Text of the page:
Thursday, July 06, 2006

Shopping Aldi's

After we moved, we discovered that our grocery bill had jumped $15-20 a week, an amount that adds up very quickly since we, like many people, eat every week.

Despite two growing appetites, we were pretty sure we weren't eating that much more, and I watched carefully to see that no frozen dinners were leaping into the cart. After a few months of calculations, we finally realized the cause: I didn't have an Aldi's close enough to shop at any more.

With that kind of money out of pocket, DOB was even willing to take on part of the shopping excursion himself. So he found an Aldi's close to work and now plans to go there at least every other week.

To prepare himself mentally for this exercise, he read up on the Evil Empire. Apparently they're even worse than Wal-mart. They actually pay employees high wages in an attempt to bribe them out of joining unions! Can you imagine? They strong-arm the oppressed, like Kellogg's! And they make obscene profits of 3%, twice the standard in the industry!

Furthermore, since they're privately owned, they don't tell anyone what they're doing with all that money!

I know I, for one, would rather spend more on my groceries in order to support greater inefficiency in the grocery industry and public inquiry into the private spending habits of reclusive German tycoons. But DOB is not convinced.

7 comments:

the Joneses said...

I had a book once called "Feed Your Family on $50/month." It turned out to be not so helpful, since the author's great grocery bill depended heavily on the fact that she had an Aldi's to shop at.

-- SJ

Kathryn said...

I love Aldi's. Yay for non-union evil empires!

Queen of Carrots said...

Even with Aldi's $50 a month is impressive. We're doing well to keep it to that in a week. Maybe I should get the book.

Of course, if they're more than a few years old you have to factor in inflation, which also makes a difference. And a lot of money-saving grocery approaches don't seem to allow for as much protein as we need.

the Joneses said...

It is several years old. She came out with a new edition which priced the bill by the week, and came out a bit higher than $50 a month. (Of course, it could have been $50 a *week* originally... I'm fuzzy on details like that.)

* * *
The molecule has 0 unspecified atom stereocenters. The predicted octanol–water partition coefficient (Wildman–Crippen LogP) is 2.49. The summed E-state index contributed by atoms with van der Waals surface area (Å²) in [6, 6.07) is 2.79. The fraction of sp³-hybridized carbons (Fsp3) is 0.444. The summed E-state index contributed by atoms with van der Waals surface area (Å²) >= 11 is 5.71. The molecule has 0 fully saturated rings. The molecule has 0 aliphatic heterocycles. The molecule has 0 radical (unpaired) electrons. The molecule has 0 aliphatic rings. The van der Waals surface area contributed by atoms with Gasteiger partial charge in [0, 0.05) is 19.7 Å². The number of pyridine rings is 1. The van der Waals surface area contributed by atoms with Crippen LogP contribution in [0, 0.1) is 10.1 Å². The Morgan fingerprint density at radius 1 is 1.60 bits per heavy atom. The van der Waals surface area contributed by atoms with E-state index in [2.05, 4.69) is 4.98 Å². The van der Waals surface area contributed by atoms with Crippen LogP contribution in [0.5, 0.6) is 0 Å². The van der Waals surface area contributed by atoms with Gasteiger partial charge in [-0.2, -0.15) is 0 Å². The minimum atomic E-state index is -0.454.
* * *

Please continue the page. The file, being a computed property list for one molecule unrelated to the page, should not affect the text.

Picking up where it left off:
She shopped at different stores depending on prices, watched sales, and bought in bulk. We don't buy in bulk yet, and I can't plan my... or Darren's, rather... shopping piecemeal to catch sales. (Some people can, but I can't.) And I consider a few extra dollars worth saving the hassle of driving to two or three different stores.

At least she didn't proclaim the virtues of clipping coupons. I absolutely can't make that work. I never find coupons for anything we need that isn't already cheaper if I buy generic.

As you might gather, our grocery bill is higher than it could be, but pretty consistent, and we're not really willing to do much else to cut it. :)

-- SJ

DJ said...

That Green Left article was... interesting. I though it was funny that after twelve weeks of protesting the firing of those union workers in Ireland, it turned out that none of them wanted their jobs back.

CappuccinoLife said...

Are all the leftists filthy rich, that they can afford to boycott these horrible, evil stores (Aldi's and WalMart)?

I loooooove Aldis! We are so blessed to have one right in town (right next to Big Lots!). And a few miles away we have a Community Grocery store that buys out stuff from Giant Eagle, so I can get stuff that Aldi's doesn't have. Tomorrow Im' going to pick up 15 lb of boneless chicken breasts for $20. The same amount of chicken at G.E. would be about $35

I'm going back to Angel Food Ministries, in an attempt to cut spending more. I realized that if I'm creative with their stuff, we can eat OK. Like, add some spinach and soy-sauce to chopped up breaded chicken tenders, and I've got Oyakodomburi. :D

Kevin & Amy said...

This was a very funny post to me because I can relate and because I just had a conversation with my sister trying to defend Wal-Mart, despite many downsides to it, because of the free market.